Create Appropriate and Realistic Documentation That Align With Your Actual Reality

For the sake of this current text, we are going to assume that you have your documentation in place, if so, it is time to look at the system portion of your operations. For discussion’s sake, let’s say you are updating your enterprise resource planning (ERP) or warehouse (information) management system (WMS), and need to validate them as you are carrying a product that has been assigned a Drug Information Number (DIN), say a product line of sunscreen. Your organization is also distributing a number of other cosmetics; however, they are not considered to be subject to the same regulatory requirements. The scope of the validation exercise will be around that one product carrying a DIN. Regardless of if your role is in fabricating, packaging, labelling, testing, distributing, or importing cosmetics, you are still equally subject to being compliant and it is your responsibility to maintain control of your respective portion of the product’s lifecycle.


3rd-Parties Supporting Your Operations Should Be Considered an Extension of Your Organization

There are a few scenarios that may present themselves at this point, one being a new system that is being implemented and configured to meet your current and future needs, and the other if you are leveraging a prior system but you have added a regulated product to your supply chain. In that later case, a retrospective validation would be required, whereas a standard validation (prospective) of the ERP/WMS would be applicable in the greenfield scenario. Regardless, these are large efforts which are not always easily managed with the internal team of your organization. There may be a strategic need to seek help from outside service providers. If you are receiving support in your Computerized System landscape, those 3rd-parties supporting your operations should be considered an extension of your organization, and should therefore demonstrate the same controls that you, the Drug Establishment License Holder, would need to maintain and follow. They need to be able to show their competence and reliability.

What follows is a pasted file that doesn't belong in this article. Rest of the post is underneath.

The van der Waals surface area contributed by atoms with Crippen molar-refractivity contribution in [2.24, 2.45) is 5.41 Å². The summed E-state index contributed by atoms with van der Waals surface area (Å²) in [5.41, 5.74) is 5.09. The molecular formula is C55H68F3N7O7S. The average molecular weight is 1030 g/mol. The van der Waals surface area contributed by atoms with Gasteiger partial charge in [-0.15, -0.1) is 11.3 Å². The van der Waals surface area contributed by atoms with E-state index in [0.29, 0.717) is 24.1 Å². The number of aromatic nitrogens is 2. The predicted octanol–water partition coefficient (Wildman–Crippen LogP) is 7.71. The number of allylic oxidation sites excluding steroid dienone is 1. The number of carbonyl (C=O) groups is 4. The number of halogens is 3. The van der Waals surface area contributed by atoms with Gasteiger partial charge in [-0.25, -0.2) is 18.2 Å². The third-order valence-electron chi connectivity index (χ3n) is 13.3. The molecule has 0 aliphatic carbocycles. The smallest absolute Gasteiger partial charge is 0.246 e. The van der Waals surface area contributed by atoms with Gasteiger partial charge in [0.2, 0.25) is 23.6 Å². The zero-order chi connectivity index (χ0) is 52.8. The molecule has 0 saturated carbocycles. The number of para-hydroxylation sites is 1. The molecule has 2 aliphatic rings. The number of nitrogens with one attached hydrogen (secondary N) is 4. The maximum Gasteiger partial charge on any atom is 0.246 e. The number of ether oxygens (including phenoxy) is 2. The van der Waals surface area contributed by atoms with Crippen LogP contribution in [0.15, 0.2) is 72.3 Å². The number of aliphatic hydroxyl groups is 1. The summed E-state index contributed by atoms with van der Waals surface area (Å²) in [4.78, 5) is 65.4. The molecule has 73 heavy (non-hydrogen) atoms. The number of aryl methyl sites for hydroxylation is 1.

You Will Need to Demonstrate That the Systems Are Fit for Intended Use

Regardless of who implements, configures, and maintains your computerized systems, you will need to demonstrate that the systems are fit for intended use, something done through validation and qualification. This effort is commensurate with the level of risk that the system is assigned, (e.g., Non-Configurable, Configurable, or Customized, Open or Closed system), which will establish the nature of the required testing, as well as the level of documented test evidence that is collected and maintained. Following ISPE’s GAMP®5 methodology, you will need to plan out your validation, assess the risk associated with your systems and the product lines that it supports to effectively justify your approach, and subsequently test with associated evidence collection, for you to be able to release your system for approved production use.